Figure 3. Outline of the potential clinical implications of the results of the present study. Neuronal degeneration (increased p-tau levels) leads to decreased KTP production and account to the detected decreased KTP levels, which in turn causes a positive feedback loop potentiating neuronal degeneration. Concomitantly, decreased KTP levels cause changes in affective pain tolerance which may account to chronic pain installation. This is particularly relevant as AD patients have limited capacity to report their pain due to their cognitive impairments. Altogether, these conditions set the severity of the clinical conditions of AD patients. Hope arises from the potential use of KTP-related drugs with dual neuroprotective and analgesic action, the latter being demonstrated for amidated kyotorphin (Ribeiro et al., 2011a) and a tandem ibuprofen-KTP drug (Ribeiro et al., 2011b). In addition, a decreased level of KTP in the CSF is a potential additional biomarker for AD.
Conflict of Interest Statement
The authors declare that the research was conducted in the absence of any commercial or financial relationships that could be construed as a potential conflict of interest.
Fundação para a Ciência e Tecnologia (FCT, Portugal) is acknowledged for fellowship SFRH/BPD/79542/2011 to Sónia Sá Santos and grant PTDC/QUI-BIQ/112929/2009. Marie Curie International Research Staff Exchange Scheme (IRSES) is also acknowledged for funding (FP7-PEOPLE-2009-IRSES, project MEMPEPACROSS). Figure 1 was a courtesy of Dr Claudio Soares (ITQB, UNL, Lisbon, Portugal) and João Freire (IMM, FMUL, Lisbon, Portugal) provided assistance in the other art work.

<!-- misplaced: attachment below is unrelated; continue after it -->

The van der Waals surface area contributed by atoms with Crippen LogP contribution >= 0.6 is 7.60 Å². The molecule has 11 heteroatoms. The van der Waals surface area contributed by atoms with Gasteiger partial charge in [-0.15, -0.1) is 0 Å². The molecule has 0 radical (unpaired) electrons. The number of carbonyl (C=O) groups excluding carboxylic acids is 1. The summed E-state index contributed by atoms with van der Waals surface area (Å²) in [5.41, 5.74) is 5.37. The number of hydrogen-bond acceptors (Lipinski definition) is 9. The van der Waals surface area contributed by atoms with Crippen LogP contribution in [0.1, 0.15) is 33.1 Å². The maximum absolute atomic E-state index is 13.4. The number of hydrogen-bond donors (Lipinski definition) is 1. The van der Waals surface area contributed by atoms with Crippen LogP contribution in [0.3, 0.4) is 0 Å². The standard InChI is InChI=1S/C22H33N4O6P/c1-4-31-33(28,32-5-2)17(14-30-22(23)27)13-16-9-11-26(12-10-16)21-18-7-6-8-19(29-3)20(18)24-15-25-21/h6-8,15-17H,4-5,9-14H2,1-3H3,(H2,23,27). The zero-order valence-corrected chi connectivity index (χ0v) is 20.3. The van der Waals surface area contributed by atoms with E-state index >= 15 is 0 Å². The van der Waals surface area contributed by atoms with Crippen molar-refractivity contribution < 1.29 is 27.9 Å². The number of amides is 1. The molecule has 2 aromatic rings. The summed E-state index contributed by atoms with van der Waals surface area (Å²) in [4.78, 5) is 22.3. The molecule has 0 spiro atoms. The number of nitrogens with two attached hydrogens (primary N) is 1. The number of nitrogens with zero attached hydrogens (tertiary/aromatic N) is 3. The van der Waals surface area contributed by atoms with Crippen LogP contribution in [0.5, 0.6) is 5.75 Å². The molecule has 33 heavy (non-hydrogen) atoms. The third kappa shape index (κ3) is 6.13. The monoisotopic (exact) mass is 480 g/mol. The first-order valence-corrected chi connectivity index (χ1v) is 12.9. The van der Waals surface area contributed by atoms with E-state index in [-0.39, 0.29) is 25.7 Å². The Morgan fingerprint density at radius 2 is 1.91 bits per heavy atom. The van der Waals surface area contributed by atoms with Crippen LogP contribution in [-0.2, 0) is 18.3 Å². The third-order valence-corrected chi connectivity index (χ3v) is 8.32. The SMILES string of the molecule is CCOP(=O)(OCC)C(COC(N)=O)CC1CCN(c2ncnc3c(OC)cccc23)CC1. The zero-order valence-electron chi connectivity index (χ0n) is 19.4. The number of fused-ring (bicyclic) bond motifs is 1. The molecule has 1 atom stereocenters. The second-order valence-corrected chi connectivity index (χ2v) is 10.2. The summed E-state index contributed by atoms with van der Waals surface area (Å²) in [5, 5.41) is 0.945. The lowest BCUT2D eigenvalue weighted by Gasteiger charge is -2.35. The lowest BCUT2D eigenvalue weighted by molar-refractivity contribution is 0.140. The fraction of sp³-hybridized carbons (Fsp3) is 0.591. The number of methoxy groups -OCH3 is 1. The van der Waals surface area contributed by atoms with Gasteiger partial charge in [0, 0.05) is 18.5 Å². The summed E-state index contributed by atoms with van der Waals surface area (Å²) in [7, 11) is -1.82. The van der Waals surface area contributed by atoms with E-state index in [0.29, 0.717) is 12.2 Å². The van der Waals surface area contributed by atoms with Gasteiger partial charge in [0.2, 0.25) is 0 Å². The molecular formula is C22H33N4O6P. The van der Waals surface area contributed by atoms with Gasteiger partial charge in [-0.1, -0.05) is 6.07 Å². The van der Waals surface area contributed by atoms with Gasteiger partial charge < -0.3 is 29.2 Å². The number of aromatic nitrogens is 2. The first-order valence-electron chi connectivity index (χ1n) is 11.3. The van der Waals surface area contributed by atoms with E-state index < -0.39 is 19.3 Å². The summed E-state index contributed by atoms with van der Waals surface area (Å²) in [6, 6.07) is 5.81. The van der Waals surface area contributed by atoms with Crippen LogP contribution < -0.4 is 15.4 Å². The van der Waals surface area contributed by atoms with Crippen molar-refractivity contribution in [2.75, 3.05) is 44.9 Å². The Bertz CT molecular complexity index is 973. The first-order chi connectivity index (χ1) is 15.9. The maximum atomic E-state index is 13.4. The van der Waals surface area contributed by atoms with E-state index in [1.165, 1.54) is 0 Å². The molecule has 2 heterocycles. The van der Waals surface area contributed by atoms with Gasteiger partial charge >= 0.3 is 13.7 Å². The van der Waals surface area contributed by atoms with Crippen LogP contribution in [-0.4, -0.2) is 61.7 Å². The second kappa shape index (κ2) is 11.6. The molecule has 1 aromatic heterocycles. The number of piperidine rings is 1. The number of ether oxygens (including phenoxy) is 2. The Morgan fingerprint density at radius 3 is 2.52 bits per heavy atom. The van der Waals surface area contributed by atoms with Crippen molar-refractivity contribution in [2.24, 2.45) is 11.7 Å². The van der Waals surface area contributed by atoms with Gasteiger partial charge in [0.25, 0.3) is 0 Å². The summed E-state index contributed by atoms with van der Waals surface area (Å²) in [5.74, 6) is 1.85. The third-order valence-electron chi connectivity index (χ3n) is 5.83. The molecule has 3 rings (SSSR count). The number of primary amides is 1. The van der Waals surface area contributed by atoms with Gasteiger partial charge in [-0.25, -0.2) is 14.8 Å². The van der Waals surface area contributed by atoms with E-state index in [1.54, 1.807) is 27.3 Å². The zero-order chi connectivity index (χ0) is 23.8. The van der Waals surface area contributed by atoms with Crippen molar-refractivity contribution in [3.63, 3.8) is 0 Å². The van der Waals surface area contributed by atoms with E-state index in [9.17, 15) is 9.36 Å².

The Supplementary Material for this article can be found online at http://www.frontiersin.org/Aging_Neuroscience/
Figure S1. Calibration curve of KTP (kyotorphin) in a CSF matrix (0.625–10 nM).
Figure S2. Multiple reaction monitoring (MRM) measurements, with Q1 394.3 and Q3 136.1, using an API 4000 triple quadrupole mass spectrometry (Sciex Applied Biosystems) equipped with an electrospray source.